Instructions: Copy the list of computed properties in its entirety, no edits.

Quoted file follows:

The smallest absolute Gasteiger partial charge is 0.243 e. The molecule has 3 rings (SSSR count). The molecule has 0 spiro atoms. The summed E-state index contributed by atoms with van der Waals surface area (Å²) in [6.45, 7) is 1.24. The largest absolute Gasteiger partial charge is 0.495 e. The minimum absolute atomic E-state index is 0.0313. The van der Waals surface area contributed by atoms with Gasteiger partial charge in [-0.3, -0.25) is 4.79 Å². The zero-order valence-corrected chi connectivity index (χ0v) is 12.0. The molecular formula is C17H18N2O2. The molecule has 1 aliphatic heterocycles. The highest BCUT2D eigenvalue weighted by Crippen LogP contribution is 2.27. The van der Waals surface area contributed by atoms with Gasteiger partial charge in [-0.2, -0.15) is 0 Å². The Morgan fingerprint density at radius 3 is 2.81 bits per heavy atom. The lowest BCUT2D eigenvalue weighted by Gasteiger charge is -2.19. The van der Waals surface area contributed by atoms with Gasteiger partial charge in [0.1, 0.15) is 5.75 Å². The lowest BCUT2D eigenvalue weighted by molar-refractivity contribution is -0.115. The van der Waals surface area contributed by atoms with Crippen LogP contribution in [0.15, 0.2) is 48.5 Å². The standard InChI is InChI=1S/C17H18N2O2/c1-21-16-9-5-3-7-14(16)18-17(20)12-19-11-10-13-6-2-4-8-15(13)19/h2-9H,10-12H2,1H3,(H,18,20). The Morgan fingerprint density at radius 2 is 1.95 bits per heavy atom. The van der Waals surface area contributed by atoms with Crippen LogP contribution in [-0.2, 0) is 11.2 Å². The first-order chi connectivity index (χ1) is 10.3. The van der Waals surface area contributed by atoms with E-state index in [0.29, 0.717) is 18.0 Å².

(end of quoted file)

The smallest absolute Gasteiger partial charge is 0.243 e. The molecule has 3 rings (SSSR count). The molecule has 0 spiro atoms. The summed E-state index contributed by atoms with van der Waals surface area (Å²) in [6.45, 7) is 1.24. The largest absolute Gasteiger partial charge is 0.495 e. The minimum absolute atomic E-state index is 0.0313. The van der Waals surface area contributed by atoms with Gasteiger partial charge in [-0.3, -0.25) is 4.79 Å². The zero-order valence-corrected chi connectivity index (χ0v) is 12.0. The molecular formula is C17H18N2O2. The molecule has 1 aliphatic heterocycles. The highest BCUT2D eigenvalue weighted by Crippen LogP contribution is 2.27. The van der Waals surface area contributed by atoms with Gasteiger partial charge in [-0.2, -0.15) is 0 Å². The Morgan fingerprint density at radius 3 is 2.81 bits per heavy atom. The lowest BCUT2D eigenvalue weighted by Gasteiger charge is -2.19. The van der Waals surface area contributed by atoms with Gasteiger partial charge in [0.1, 0.15) is 5.75 Å². The lowest BCUT2D eigenvalue weighted by molar-refractivity contribution is -0.115. The van der Waals surface area contributed by atoms with Crippen LogP contribution in [0.15, 0.2) is 48.5 Å². The standard InChI is InChI=1S/C17H18N2O2/c1-21-16-9-5-3-7-14(16)18-17(20)12-19-11-10-13-6-2-4-8-15(13)19/h2-9H,10-12H2,1H3,(H,18,20). The Morgan fingerprint density at radius 2 is 1.95 bits per heavy atom. The van der Waals surface area contributed by atoms with Crippen LogP contribution in [-0.2, 0) is 11.2 Å². The first-order chi connectivity index (χ1) is 10.3. The van der Waals surface area contributed by atoms with E-state index in [0.29, 0.717) is 18.0 Å².